He stole her voice when he forced
her to her knees, held the back of her head,
forced her mouth open, forced her to say
I love you daddy, after she’d swallowed
him down. He took her voice
when he took her virginity
at fifteen, when she was only just sprouting
breasts. He stared at her
over dinner while her mother
blurred the scene with cheap
white wine. After dinner her mother
kept drinking, seven bottles
in seven days in the recycling bin.
Her father pressed into her
while she washed the dishes, growled
she should shave her pussy, he wanted
to lick her skin. She cried into the dishwater,
salty tears dissolving the suds.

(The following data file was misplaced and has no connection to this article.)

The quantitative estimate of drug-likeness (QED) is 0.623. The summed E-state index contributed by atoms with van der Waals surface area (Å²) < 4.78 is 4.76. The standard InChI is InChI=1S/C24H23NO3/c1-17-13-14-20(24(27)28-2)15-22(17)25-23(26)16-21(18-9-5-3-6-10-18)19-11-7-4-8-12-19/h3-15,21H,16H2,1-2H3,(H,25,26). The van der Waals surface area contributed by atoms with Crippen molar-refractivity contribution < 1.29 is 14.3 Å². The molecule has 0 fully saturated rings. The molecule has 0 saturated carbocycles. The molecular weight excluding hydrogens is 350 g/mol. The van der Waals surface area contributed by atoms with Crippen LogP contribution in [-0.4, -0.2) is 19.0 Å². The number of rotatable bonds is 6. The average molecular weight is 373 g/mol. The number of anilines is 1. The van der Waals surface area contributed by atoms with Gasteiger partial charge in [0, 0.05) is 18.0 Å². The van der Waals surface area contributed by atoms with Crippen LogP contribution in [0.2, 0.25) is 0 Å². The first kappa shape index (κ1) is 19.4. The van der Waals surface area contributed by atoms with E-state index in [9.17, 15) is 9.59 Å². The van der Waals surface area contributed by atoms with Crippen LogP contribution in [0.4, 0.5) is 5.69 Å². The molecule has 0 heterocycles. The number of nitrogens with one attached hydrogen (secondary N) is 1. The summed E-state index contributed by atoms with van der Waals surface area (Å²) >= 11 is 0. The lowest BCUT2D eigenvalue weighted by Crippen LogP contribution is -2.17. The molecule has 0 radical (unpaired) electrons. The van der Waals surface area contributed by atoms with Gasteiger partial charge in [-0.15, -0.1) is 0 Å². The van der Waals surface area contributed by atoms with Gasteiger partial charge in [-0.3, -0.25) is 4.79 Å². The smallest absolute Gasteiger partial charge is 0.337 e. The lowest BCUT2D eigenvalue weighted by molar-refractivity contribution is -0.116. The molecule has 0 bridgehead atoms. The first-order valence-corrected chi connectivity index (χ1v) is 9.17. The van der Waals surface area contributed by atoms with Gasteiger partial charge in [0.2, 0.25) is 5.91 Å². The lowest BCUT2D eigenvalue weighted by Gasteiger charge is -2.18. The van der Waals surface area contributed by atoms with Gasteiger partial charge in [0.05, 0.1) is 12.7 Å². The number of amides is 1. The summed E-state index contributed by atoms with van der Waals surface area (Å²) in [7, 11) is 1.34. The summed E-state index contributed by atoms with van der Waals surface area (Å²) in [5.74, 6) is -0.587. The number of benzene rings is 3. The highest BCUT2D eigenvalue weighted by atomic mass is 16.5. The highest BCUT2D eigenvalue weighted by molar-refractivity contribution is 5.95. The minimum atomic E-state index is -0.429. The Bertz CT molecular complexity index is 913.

When she drug the razor
across her skin, shaved smooth
and pubescent, she grazed her wrist
with the blade, wanting the courage
to press harder, to color the bath
water pink with her dirty blood.
That night he turned the lamp on,
let the soft glow blanket her
as he slide inside, held her face tightly
and made her look at him, the bruises
blooming beneath his fingers,
between her legs.
The next day she covered them
with makeup, eyed the razor.
Courtney LeBlanc loves nail polish, wine and tattoos. Her chapbook, All in the Family, is forthcoming from Bottlecap Press. Her poetry is published or forthcoming in Connections, Welter, Plum Biscuit, Pudding Magazine, The Legendary, Germ Magazine, District Lines, Slab, Wicked Banshee, The Door is a Jar and others. Read her blog, follow her on twitter or find her on facebook.